Arkadios Capital Financial Advisor, Kevin Rainwater, Has Four Disclosed Customer Complaints, And Tax Liens
Kevin Rainwater (CRD # 3098443) is a Financial Advisor at Arkadios Capital in Atlanta, Georgia. Seth Stewart has been in the securities industry since 1998 and previously worked at Stancorp Equities.
According to publicly available records released by the Financial Industry Regulatory Authority (FINRA), Kevin Rainwater has four disclosed customer complaints, alleging sales practice misconduct. Among the customer complaints against Kevin Rainwater include the following:
• March 2000—”Unsuitable and unauthorized trading during early 2017 to present.” Alleged damages are $650,000 and the matter remains pending.
• March 2020—”Unsuitable product September 2017 to present.” Alleged damages are $125,000 and the matter remains pending.
• February 2000—”Unsuitable product from March 2017 through present.” Alleged damages are $100,000 and the matter remains pending.
• April 2019—”Unsuitable products/misrepresentations.” The matter was settled for $90,000.
In addition, Kevin Rainwater has several disclosed tax liens for various amounts between 2016-2018.
For a copy of Kevin Rainwater’s CRD, click https://brokercheck.finra.org/individual/summary/3098443#disclosuresSection
Financial advisors have a legal and regulatory obligation to recommend only suitable investments that are appropriate for their clients’ needs and objectives. Their employing brokerage firm has a legal and regulatory obligation to supervise the Financial Advisors’ sales practices and dealings with clients. To the extent any of these duties are breached, the customer may be entitled to a recovery of his or her investment losses.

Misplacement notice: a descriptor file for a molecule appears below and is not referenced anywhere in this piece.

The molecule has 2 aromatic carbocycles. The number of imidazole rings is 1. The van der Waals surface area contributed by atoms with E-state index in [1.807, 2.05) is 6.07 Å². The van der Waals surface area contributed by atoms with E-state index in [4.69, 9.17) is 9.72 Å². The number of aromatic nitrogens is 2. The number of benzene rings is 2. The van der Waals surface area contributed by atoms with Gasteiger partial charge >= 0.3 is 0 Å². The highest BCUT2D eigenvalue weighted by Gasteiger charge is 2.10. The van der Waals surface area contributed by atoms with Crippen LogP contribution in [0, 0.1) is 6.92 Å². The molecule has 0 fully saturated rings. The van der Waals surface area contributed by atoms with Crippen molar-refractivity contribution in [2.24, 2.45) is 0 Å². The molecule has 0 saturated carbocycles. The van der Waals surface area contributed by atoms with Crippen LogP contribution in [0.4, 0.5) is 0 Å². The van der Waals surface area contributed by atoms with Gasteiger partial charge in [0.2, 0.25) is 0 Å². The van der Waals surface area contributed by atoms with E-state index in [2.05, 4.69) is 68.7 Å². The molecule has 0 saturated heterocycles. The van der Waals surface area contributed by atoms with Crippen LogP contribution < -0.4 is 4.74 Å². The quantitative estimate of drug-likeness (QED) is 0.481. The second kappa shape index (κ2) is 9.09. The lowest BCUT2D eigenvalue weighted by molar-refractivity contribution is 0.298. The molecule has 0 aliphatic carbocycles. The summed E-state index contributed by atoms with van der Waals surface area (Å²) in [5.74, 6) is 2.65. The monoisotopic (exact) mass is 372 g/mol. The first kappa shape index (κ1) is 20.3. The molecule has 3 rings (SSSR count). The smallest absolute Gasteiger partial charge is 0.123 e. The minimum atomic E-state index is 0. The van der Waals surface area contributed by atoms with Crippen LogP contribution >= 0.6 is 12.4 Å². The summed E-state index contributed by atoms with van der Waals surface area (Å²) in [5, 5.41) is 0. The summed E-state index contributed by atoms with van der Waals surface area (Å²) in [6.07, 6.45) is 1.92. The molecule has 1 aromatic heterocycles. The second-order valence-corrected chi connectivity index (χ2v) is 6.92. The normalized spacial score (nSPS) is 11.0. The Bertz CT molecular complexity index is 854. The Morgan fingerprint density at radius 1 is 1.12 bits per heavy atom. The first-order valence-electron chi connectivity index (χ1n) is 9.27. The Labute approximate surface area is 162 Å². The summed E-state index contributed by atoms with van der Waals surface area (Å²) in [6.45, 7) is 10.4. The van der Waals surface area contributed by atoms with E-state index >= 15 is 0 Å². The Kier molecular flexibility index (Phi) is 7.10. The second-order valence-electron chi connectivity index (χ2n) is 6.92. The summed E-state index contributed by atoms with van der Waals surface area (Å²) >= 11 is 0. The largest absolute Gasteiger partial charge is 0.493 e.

Reasonable basis suitability requires that a recommended investment or investment strategy be suitable or appropriate for at least some investors. Reasonable basis suitability requires an advisor to conduct adequate due diligence so that he or she can determine the risks and rewards of the investment or investment strategy.
Quantitative suitability requires a brokerage firm or financial advisor with actual or de facto control over a customer’s account to have a reasonable basis for believing that a series of recommended transactions – even if suitable when viewed in isolation – is not excessive and unsuitable for the customer when taken together in light of the customer’s investment profile. No single test defines excessive activity, but factors such as the turnover rate, the cost-equity ratio, and the use of in-and-out trading in a customer’s account may provide a basis for a finding that a member or associated person has violated the quantitative suitability obligation.
Customer-specific suitability requires that a member or associated person have a reasonable basis to believe that the recommendation is suitable for a particular customer based on that customer’s investment profile. Among the criteria that a financial advisor must evaluate to satisfy his or her customer-specific suitability obligations include the investor’s:
• Other investments
• Financial situation and needs
• Tax status
• Investment objectives
• Time horizon
• Liquidity needs
• Risk tolerance
• Any other information disclosed by the customer
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